Many, many, MAANNNYY people have made parody videos of “Friday.”  Even the most effortless behind these parodies are lying if they can claim they can get the song out of their heads. Imagine how exhausted are those who went to the trouble of doing the death metal parody. All of these have been made from scratch and uploaded in less than two weeks. The best of these response clips is the purest one of all: a 2+ minute clip of the chorus line “Fun Fun Fun Fun” in a loop.

6. "Friday" is basically an Andrew W.K. song

Granted, such a claim may not be considered “awesome” to some, but Andrew W.K. has been able to get away with far more praise following a formula very similar to “Friday”, retroactively. Take “Friday“‘s Moon Patrol shuffle, nearly double the tempo, set the synth presets to heavy metal guitars, and replace Rebecca Black with AWK. “Friday” would have been an obvious session for Andrew W.K.’s 2001 mainstream debut, I Get Wet.

7. "Friday" completely sideblinded the music community

No one — NO ONE — would have predicted how immense the reaction to “Friday” would be, positive or negative. As of today, it’s near the 40,000,000 hit mark on YouTube, and it’s only been 11 days since the video’s release. That’s over 3.6 million hits a day. That’s over 42 hits a second! How the hell does the music community react to such metrics? In fairness, the sales of the song are likely a tiny fraction of this, so the music industry is just having a laugh. “Friday” isn’t the first song made on the cheap to become an international hit. Ask Tone Lōc. But “Friday“‘s sudden scale of success must be another embarrassment to lack of testament of the music industry’s leading heads who are, after all, hired to make music as profitable to them as possible.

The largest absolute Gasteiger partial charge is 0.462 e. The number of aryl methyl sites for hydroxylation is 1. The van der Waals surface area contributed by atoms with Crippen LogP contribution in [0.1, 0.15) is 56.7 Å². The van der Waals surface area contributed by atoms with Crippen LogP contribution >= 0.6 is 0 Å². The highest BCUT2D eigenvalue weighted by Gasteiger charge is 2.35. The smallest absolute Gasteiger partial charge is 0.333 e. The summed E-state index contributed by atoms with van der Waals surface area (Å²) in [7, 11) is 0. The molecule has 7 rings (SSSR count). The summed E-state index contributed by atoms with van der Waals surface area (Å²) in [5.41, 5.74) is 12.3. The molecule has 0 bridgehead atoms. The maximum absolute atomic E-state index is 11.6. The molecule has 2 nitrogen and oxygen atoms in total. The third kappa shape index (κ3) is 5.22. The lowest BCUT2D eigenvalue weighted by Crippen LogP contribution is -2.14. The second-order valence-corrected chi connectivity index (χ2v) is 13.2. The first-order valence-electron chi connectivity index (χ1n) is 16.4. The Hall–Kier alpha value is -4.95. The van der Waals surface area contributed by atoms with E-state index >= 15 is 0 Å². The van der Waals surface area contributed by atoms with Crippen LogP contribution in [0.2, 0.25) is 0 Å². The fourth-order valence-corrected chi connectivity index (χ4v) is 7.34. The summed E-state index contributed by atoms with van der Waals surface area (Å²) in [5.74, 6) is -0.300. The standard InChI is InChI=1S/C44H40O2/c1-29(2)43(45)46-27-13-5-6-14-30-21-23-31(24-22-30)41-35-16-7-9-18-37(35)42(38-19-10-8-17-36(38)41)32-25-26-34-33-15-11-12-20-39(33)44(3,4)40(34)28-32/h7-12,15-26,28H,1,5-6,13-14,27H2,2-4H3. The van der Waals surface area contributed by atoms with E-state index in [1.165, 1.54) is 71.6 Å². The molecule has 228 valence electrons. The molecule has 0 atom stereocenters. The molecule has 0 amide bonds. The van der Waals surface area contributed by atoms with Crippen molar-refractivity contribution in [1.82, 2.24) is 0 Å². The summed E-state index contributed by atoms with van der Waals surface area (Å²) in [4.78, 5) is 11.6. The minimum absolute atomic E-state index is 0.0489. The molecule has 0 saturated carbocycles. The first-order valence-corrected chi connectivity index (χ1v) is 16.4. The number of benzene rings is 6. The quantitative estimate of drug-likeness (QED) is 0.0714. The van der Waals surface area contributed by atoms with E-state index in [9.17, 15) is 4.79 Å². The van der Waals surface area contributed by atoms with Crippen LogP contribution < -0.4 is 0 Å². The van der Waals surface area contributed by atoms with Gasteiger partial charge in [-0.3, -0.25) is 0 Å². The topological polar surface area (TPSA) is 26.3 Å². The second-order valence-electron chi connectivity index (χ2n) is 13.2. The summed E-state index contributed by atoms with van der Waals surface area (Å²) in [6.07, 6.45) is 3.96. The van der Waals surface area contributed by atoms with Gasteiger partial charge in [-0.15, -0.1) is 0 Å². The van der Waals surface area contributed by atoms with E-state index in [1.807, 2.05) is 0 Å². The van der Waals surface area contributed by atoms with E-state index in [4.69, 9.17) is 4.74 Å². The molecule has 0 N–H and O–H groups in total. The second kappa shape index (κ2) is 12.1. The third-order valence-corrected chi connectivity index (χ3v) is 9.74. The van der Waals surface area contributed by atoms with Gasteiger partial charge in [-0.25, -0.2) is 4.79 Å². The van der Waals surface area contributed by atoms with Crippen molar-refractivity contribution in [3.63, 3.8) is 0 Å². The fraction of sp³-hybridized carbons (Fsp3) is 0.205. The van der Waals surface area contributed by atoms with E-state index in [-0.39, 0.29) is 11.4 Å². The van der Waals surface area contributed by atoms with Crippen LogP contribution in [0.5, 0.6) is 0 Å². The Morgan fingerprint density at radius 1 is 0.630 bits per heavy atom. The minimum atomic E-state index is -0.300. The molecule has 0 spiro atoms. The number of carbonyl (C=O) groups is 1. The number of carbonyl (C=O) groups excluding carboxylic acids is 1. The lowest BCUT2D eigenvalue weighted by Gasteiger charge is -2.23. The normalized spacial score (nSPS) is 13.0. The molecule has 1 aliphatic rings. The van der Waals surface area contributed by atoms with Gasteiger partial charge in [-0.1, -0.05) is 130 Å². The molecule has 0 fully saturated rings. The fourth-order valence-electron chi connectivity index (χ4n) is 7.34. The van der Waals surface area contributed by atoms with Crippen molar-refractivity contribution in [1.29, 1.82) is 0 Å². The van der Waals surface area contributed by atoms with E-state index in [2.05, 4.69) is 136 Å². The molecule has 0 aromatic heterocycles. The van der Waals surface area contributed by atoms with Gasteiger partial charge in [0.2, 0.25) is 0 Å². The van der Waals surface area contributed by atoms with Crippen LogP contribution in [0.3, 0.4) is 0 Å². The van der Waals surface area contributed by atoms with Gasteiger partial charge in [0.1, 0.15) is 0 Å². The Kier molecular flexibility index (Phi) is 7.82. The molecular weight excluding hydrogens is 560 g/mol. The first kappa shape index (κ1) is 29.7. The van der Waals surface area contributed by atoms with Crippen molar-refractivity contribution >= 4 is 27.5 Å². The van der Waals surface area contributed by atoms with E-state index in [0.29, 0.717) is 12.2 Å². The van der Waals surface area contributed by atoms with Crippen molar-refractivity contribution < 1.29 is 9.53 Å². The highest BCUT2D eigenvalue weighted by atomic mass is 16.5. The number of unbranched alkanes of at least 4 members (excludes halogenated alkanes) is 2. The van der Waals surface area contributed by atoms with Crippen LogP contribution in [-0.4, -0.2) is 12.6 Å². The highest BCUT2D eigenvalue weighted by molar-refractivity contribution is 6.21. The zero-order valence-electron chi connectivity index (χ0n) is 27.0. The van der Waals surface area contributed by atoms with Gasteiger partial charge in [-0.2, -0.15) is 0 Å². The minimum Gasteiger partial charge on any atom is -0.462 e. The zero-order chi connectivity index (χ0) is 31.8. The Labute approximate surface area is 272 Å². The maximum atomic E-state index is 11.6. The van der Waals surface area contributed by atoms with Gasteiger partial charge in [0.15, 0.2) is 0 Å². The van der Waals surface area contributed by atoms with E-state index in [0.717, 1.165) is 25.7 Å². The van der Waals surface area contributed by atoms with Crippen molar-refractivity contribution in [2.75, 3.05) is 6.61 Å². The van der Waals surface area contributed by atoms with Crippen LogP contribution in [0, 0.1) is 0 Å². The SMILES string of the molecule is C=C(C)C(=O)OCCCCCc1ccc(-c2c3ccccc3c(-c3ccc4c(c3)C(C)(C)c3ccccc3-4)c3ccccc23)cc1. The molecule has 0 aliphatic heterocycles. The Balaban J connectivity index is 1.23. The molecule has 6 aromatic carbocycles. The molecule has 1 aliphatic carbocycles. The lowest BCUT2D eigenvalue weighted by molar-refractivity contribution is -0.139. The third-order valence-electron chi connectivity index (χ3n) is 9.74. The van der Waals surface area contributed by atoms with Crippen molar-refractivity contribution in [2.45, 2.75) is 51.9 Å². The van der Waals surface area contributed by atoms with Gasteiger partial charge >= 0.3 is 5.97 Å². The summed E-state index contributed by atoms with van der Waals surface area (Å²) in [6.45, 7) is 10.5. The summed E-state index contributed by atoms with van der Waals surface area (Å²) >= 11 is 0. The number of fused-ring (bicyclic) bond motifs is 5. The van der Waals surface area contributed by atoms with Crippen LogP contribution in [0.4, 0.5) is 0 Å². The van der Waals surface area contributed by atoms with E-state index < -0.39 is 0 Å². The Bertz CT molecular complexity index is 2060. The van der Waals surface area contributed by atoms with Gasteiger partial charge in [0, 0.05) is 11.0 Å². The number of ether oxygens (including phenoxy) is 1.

8. "Friday" is eclipsing "Bed Intruder Song"

"Friday" has roughly half the hits of "Bed Intruder Song" right now. But as stated above, "Friday" got to its point after 11 days. "Bed Intruder Song" has been out for a seemingly geological 5 months. Sure, "Friday" is very likely past its peak acceleration. Still, a viral YouTube is a viral YouTube. And one this successful rarely can allow its previous one to coexist. Given the array of ethical issues in "Bed Intruder Song" — a vocoder/auto-tune pop parody of a Huntsville, Alabama news story sampling a charismatic brother of a woman who was close to being raped* — the non-controversial non-exploitative “Friday” is welcome in so many ways. (*Note: the Dodson family is receiving half of the profits of “Bed Intruder Song.”)

9. Rebecca Black replaced Charlie Sheen as the trending topic on Twitter

This is self-explanatory, with the rare exception of ticket holders to see Charlie Sheen do “comedy.”

10.

P.S. - Yes, this is a snapshot Top 10 — meaning something that only has relevance in the extreme present! It’s entirely possibly Rebecca Black, and those influenced by her and “Friday”, could change course radically. This is what happens to everybody, especially after they’re 13 years old. However, there are no regrets in the now.